• Sorry! Sliders is a shoe-in here, although adult supervision will be necessary to ensure things don't get out of control.
  • I Spy: Eagle Eye is a fun one that all the kids over three should be able to play, and it comes with a cool bell, which makes it all the more fun!
  • Gulo Gulo is the new favorite, so it's a possibility, and
  • Flea Circus is always in the mix. Abby suggested
  • Charades for Kids, which I hadn't considered, so perhaps that will come too.
We should definitely bring quite a few kids games since we'll be there for three days, but perhaps five is too many...

Group & Party Games

  • Wits & Wagers will come fore sure. Just like the dog, unless you physically restrain him, he'll be out the door and in the car before you know it. Wits & Wagers will be a good game to get everyone involved. Also, with lots of people we could even do team play, which is suggested in the rules.
  • For Sale as another easy to explain game that anyone could play with just a short introduction. As it supports six players For Sale should be a good fit.
  • Sorry! Sliders can also double as a good game for adults in this category.
My debate here would be whether I should bring Say Anything. If we have a lot of players staying late it could be a good fit for a less serious second game to run while we are playing something meatier.

Main Course

At this point I have two primary decisions remaining. I'd like to bring a mid-weight game that a number of people will already know. Probably

  • Settlers of Catan or
  • Carcassonne
Both of which I've played with the Mrs., Ben, Jennie, and Meg, all of whom should be present. I'd like to find time to fit one of these in over the weekend, although given the choice I'd most like to play either

  • El Grande or
  • Fury of Dracula
All four of these last games are in the #5 group of my board game progression chart, and thus would fit the bill for the central strategy game of the evening. Ideally I'd get to play a game from each of those pairs, but we shall see.

So, subject to last minute changes (of course!), here are my Vermont weekend board games:

For the kids:

For the adults:

Perhaps an option to include Say Anything if the Mrs. would like it to come along.

This post brings to mind an article by Skip Maloney about packing games for a trip to Florida. The situations are somewhat different but many of the same thought processes went into the planning: length of time of the trip, types of players available and their previous board game experience, and number of opponents at any given time.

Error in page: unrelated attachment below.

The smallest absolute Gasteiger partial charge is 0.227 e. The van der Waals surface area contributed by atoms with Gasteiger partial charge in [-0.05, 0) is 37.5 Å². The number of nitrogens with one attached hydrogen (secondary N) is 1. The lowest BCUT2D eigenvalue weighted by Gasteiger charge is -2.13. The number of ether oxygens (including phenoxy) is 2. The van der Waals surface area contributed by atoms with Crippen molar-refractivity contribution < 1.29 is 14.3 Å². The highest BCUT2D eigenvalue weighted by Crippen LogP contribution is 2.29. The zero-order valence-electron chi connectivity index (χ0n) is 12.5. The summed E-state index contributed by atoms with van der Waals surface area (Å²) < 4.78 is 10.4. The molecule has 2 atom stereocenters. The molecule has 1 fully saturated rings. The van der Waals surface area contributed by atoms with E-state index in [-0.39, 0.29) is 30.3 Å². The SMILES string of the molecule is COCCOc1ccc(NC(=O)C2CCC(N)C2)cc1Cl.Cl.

Wednesday, March 18, 2009

Session Report: Odds & Ends

A quick recap of my gaming over the last few days:

Sunday night I played Settlers online with Jennie, Katie, and Toph. Jennie took game one and Toph game two (although I was on the verge of victory...) Jennie's been playing a lot, so perhaps she's gotten pretty good. We will see.

Monday I played a solo game of Pandemic. I had played this once before with all five roles, only giving each role one player card to start. Last time I came within one player turn of winning. This time I lost on turn #2. Three adjacent three-cube yellow fever infections to start the game and a first turn epidemic are not a good combination! Pandemic is a fun diversion as a solo game, but not nearly as fun as four-player. I'd like to get a feel for Pandemic's viability with all five roles, but the jury is still out.

Yesterday I played a bunch of Sorry Sliders games with the kids and we all had fun. Both of them can compete fairly well against me, although I do avoid doing anything particularly mean.

Also, the Mrs. and I played another two-player game of Fury of Dracula. I played the four hunters this time and found the number of cards and decisions a little much. Also much of the game featured screaming and/or yelling children, which was painful. As with our first two games, Dracula lost, although this time it came down to a final dice roll. I don't know about Fury as a two-player game; I'm thinking it is best left to at least three. The hunters being somewhat split up amongst different players is much more thematic in my mind.

Tuesday, March 17, 2009

Developing My Board Game Progression Chart

As you've probably gathered by now I've been playing lots of games recently, in particular lots of party games. All of these recent sessions have been fun, but I've begun to notice that there has too often been something missing.

I've known all along that my gaming preference is for strategy board games. Looking back on my childhood my favorites were Stratego, Risk, Monopoly, and Clue. Not always the most exciting titles, especially by today's standards, but certainly strategy games. I've never been opposed to other types of games, but when I say I want to play a board game I'm not talking trivia, party, or word game, I'm talking STRATEGY! Those other types of games are fun (usually...) activities, but generally if I'm not getting strategy I'm not getting my fix.

A Separate Category?

In fact, I would take the 'fun activity' label a step further and lump those other types of games in with other fun group activities much more readily than I would with strategy board games. So... We could play Scrabble, disc golf, Trivial Pursuit, Say Anything, Wii sports, go out for karaoke, or go bowling. On the other hand we could play Settlers of Catan or Puerto Rico. I'd probably enjoy anything in the first group, but if I really want to play a board game (and I almost always do!) the second group is the one I would choose.

What I've realized more recently is that the situation isn't really as static as I made it out in the example above. As far as board games go, instead of lumping everything into two categories, I could probably come up with a whole progression of games starting with those farthest from my ideal game (but still lots of fun in their own way) all the way to my perfect gaming experience. I've really started thinking in this way because of these recent gaming sessions that have been very light on strategy games. I've begun to notice that even when adding a game like For Sale (light 'filler' strategy game) or Pandemic (cooperative strategy game) to a game night along with party games, I still don't feel like I've scratched that board game itch.